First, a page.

In an advisory issued on Thursday US time, the project said the issue had been reported by Akamai's Benjamin Kaduk and was found by Xiang Ding of the same firm.
The vulnerability was a CA certificate check bypass with X509_V_FLAG_X509_STRICT flag. This was because of an error in the implementation of an additional check to disallow certificates in the chain that have explicitly encoded elliptic curve parameters.
Red Hat's Tomáš Mráz created a fix for this vulnerability.
Of this, the project said: "An OpenSSL TLS server may crash if sent a maliciously crafted renegotiation ClientHello message from a client.
"If a TLSv1.2 renegotiation ClientHello omits the signature_algorithms extension (where it was present in the initial ClientHello), but includes a signature_algorithms_cert extension, then a NULL pointer dereference will result, leading to a crash and a denial of service attack.
"A server is only vulnerable if it has TLSv1.2 and renegotiation enabled (which is the default configuration)."
Two Linux distributions, Debian and Ubuntu, have already issued patches for the two vulnerabilities.
OpenSSL is a cryptographic library that enables SSL (Secure Sockets Layer) or TLS (Transport Security Layer) encryption. It is used in applications that need secure communications to avoid eavesdropping or to make sure of the identity of the party at the other end.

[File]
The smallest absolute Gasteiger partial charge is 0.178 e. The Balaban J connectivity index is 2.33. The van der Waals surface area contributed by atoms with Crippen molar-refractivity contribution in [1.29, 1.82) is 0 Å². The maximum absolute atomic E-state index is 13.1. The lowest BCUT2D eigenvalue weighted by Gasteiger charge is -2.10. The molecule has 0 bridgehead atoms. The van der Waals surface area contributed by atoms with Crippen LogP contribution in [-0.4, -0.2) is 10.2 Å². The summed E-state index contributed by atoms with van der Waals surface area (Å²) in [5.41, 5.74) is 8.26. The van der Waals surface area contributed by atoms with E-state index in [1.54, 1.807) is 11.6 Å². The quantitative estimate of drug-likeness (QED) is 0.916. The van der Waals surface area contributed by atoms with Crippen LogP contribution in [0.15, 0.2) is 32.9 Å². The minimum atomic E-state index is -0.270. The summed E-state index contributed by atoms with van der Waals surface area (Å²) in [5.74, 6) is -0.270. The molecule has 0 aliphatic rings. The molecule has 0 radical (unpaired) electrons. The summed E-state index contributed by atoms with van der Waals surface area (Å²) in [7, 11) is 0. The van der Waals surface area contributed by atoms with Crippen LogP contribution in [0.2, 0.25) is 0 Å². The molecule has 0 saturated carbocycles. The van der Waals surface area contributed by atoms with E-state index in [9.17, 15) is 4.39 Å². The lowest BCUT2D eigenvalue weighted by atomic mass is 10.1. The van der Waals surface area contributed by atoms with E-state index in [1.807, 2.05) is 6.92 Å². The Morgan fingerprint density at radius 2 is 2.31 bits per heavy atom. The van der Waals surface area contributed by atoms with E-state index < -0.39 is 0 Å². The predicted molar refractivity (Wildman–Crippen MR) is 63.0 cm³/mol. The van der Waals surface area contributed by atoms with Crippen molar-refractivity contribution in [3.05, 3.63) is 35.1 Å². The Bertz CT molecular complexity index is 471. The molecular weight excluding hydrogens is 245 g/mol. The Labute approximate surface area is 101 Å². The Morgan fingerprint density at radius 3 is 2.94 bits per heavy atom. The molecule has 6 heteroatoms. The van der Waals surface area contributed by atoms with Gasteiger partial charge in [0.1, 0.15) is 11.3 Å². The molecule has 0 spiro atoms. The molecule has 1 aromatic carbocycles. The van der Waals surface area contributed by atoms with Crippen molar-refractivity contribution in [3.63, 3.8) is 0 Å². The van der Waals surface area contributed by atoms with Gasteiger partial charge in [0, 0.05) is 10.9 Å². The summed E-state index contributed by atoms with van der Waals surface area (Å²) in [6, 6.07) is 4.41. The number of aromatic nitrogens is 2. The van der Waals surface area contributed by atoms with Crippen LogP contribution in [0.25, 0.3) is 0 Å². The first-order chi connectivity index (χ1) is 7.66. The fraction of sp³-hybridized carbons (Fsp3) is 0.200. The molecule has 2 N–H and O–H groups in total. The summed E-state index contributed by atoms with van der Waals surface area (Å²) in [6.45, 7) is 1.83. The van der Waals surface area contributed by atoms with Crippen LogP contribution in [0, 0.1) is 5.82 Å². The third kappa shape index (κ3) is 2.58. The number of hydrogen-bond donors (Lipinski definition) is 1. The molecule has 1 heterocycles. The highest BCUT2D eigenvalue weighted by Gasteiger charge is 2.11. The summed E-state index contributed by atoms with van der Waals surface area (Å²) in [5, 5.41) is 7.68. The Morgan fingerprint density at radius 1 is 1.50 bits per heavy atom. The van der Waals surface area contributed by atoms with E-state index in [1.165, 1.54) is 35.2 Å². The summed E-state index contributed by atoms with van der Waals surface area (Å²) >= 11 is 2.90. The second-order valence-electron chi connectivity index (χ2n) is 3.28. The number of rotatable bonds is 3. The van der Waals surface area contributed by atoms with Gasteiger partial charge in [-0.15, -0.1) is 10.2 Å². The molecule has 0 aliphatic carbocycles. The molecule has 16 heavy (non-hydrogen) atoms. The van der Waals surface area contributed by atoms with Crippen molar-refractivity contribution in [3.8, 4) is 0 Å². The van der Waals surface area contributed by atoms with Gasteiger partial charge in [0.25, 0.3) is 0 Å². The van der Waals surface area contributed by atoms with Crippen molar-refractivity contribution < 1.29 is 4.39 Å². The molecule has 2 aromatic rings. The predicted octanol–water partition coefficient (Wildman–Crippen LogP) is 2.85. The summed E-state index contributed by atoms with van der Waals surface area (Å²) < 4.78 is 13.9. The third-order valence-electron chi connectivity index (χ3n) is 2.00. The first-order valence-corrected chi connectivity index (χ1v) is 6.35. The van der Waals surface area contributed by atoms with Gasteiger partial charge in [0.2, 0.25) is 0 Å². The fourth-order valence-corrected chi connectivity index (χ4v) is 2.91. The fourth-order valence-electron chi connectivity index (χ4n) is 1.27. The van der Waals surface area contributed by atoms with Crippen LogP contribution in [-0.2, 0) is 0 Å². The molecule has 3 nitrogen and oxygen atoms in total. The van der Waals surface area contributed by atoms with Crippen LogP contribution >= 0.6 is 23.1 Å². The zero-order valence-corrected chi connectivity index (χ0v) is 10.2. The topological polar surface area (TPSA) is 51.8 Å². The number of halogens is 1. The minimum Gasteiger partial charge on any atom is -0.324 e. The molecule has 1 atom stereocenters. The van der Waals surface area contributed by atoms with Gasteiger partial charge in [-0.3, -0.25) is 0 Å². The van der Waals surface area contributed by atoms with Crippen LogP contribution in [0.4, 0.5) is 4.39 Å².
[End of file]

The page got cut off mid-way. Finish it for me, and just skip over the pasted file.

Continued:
The last high-severity bug in OpenSSL was announced in 2017.
In 2014, OpenSSL was badly hit by a bug that came to be known as Heartbleed. Despite patches being released, there were still a sizeable number of systems that could be exploited using the vulnerability three years later.
Following the Heartbleed episode, Theo de Raadt, leader of the OpenBSD project, announced that his project would clean up the code of OpenSSL and release it as LibreSSL, with the first version being released in July 2014.
Contacted for comment, de Raadt said: "LibreSSL does not contain the bug, because it doesn't contain that code."
Senior Debian developer Russell Coker, who has also contributed code to the NSA's SE Linux module, said: "It seems like the OpenBSD people are doing good work, we all should be considering using their fork.: